We had just been stopped, so I wasn’t going very fast.  Still, it sounded pretty bad.  Paralyzed, I just kind of sat there for a minute, not sure what to do, shaking…and trying really hard not to burst into tears.  The other driver (We’ll call him, “Bob,” so I don’t have to keep calling him, “the other driver.”) got out of his truck and I thought, “Oh, I should probably do that, too.”

We bent down to look at the damage and I was surprised (and quite relieved) to see that it was minimal.  The truck’s trailer hitch caught most of the impact.  Well, that and my car (which still wasn’t that bad).

Thankfully, the other guy…ahem…BOB…was super nice.  It wasn’t Bob’s truck, so he said he needed to call the owner to see what they wanted to do.  Otherwise, he would’ve just let me go.  Fair enough, I thought.  I mean, I figured we should at least exchange information.  Anyway, I’m guessing the guy on the other end of the phone was pretty nice, too, because he was okay with just exchanging information.

At that point, we’re still holding up the turning lane and my flashers are all a rage, calling attention to the “crime scene.”  Bob suggested that we pull out of the way, so we could exchange info without calling attention to the accident…and to hopefully keep the cops at bay.  I was grateful for his wisdom in my time of panic…and quite thankful for his thoughtfulness.

We pulled down the street a little bit and then off on a dirt road (not as sketchy as it sounds).  I rummaged through my book bag for a black pen, but kept pulling up stupid pens with childish-colored (green, red, orange) ink.  Then I went for paper, but could only find the notepad where I scribble blog ideas.  I finally found a black pen and a blank page in my ADHD scribble pad.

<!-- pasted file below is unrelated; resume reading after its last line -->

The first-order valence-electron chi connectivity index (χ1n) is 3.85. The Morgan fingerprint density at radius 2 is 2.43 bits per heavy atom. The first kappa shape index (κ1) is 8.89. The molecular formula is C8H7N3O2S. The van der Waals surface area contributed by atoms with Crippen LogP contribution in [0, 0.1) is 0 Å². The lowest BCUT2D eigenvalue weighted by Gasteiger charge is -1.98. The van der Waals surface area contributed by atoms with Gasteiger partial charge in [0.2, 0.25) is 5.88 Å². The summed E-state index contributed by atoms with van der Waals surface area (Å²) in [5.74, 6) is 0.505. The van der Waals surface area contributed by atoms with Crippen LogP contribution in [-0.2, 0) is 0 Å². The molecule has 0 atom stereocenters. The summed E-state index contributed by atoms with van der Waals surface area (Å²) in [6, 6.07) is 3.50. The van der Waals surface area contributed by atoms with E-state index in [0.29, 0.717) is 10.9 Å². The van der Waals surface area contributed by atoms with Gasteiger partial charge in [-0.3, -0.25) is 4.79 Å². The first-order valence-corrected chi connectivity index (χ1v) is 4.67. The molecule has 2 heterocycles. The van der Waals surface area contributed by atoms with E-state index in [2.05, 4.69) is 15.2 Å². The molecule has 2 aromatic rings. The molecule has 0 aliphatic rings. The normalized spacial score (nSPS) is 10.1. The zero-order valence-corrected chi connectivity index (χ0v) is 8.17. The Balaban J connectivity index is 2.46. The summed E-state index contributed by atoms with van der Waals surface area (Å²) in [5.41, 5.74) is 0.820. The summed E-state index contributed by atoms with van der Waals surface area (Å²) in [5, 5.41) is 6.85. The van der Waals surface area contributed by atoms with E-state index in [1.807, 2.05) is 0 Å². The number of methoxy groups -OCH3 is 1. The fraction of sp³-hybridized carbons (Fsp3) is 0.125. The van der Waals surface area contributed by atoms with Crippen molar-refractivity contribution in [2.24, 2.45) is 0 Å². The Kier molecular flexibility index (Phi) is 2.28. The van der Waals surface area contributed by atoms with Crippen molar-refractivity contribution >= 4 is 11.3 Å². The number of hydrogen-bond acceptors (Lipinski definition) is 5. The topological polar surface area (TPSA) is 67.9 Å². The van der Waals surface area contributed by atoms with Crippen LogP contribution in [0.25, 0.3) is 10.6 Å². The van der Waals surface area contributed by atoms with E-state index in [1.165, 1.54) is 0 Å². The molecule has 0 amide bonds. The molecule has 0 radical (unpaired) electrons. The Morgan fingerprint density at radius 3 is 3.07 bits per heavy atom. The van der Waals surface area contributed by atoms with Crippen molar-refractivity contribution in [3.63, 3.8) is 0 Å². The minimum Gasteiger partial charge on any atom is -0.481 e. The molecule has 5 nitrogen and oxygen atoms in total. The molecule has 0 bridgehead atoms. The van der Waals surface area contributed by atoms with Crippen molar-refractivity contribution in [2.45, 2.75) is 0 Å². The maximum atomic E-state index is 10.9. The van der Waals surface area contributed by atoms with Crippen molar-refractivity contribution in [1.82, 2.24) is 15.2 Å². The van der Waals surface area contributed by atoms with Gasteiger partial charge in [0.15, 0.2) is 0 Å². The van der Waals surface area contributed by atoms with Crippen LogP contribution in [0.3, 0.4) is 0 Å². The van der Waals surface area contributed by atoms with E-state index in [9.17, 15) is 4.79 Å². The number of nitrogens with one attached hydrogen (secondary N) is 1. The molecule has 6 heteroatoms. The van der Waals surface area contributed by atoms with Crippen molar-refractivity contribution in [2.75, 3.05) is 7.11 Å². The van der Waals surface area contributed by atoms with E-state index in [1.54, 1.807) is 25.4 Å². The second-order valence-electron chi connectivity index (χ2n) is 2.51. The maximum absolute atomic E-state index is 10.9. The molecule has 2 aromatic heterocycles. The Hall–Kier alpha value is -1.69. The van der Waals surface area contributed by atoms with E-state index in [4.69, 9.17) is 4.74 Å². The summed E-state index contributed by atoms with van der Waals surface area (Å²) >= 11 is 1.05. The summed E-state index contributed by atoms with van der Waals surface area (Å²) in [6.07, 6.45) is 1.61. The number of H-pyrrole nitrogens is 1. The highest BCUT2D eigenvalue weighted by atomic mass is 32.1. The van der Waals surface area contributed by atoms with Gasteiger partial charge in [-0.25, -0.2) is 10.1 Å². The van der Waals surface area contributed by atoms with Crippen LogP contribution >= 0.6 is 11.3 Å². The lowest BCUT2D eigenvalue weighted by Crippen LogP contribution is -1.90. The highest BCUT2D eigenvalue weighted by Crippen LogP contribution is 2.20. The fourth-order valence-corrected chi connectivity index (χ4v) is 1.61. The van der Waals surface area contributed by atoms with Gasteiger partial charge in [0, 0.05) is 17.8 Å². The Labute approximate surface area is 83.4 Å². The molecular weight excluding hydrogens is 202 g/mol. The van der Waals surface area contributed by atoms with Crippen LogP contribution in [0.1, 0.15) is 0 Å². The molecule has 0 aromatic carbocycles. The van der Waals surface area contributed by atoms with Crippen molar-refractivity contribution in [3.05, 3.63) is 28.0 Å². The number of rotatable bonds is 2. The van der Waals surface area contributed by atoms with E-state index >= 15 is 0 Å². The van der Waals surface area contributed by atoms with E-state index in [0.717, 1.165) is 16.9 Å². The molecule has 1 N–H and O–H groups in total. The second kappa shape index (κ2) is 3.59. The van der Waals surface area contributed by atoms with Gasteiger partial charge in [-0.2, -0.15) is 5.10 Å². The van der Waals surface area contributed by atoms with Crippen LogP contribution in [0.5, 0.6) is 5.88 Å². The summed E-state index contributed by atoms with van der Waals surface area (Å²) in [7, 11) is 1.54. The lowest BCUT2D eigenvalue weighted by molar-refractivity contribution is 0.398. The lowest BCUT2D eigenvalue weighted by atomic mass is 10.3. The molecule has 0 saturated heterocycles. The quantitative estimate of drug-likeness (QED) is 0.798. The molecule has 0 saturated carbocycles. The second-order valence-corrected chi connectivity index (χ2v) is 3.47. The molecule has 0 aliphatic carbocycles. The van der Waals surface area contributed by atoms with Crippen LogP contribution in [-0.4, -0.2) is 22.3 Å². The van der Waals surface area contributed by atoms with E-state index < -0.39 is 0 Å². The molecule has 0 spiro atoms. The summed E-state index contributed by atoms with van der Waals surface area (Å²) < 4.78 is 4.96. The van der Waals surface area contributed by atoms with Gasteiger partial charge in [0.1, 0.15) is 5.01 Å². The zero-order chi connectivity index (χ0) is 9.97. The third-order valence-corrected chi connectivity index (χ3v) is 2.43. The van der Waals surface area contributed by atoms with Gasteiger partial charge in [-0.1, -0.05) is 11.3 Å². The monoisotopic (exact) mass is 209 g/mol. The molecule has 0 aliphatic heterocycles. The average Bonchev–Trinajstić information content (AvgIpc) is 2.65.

I stared at the blank page for a minute not knowing what info to include.  I wrote my name and phone number and then reached confidently for my handy, little car insurance/registration wallet-folder thingy that I always keep in my glove box.  Alas, it wasn’t there.  Where was it?  I rifled through the random papers in the glove box, thinking maybe there was another copy floating around in there, but nothing.  I panicked more and then spotted Bob exiting the truck.

I climbed out of my car ashamed about my misplaced insurance, but hopeful that Bob would just need my name and number.  As soon as I got out of the car, I saw the cops go by and was, again, quite thankful that Bob had moved us out of the way.  Bob said, “I did the same thing about a year ago and the cops gave me a $95 ticket, so this is way better,” and handed me the scratch paper he had written the relevant info on.  My eyes were immediately drawn to the infamous insurance info.  Sigh.  I was like, “So, you need the insurance information?” I felt guilty, like I was trying to pull one over on him or that that’s what he would think I was doing.

Bob and I walked back to my car and I opened the door, “I don’t know where it is.  I always keep it in my glove box, but it’s not there.  I’ve only had this car for a few months, so I don’t know…” I spouted off excuses as I halfheartedly looked through the glove box again and glanced around the backseat of the car.  God knows if something’s not where it’s supposed to be in my life, there’s no telling where it might have ended up.

It occurs to me that I can pull up my insurance info from my phone using the app.  I’m thinking I might be in the clear, but I’m also panicking because I tend to forget the password for that log in on a regular basis.  Yup…can’t log in.  At this point, I want to throw up, for so many reasons: for being an idiot and rear-ending Bob, for being an idiot and not having my insurance, for being an idiot and not remembering my password and for basically just wasting the poor guy’s time.

To further solidify my childish, idiotic ways, I tried calling my dad to see if he had a copy of the insurance anywhere.  But seriously, guys, why would he?  And he didn’t.  My dad did mention being able to pull it off the website.  To which, I had to explain that I had already tried, but that I would try again.

Amazingly, that time I was successful!  I was able to pull the info off and write it down.  Whew!  I don’t suck completely!  I apologized profusely for wasting Bob’s time and said, “Thank you,” like fifty million times.  I’m sure that poor guy was just ready to see this punk kid pull away, so he could get on with his day.

As I turned around to finish my trek to work, I began shaking and fighting back tears again.  “This is why you can’t have nice things,” I thought to myself.  You know, just in case the countless other mishaps of my past weren’t quite making the point.

Side note, no pun intended earlier when I said, “…one more turn and I would’ve made it there without a hitch.”  Oh, the irony.

Could have been worse.

Could have been worse.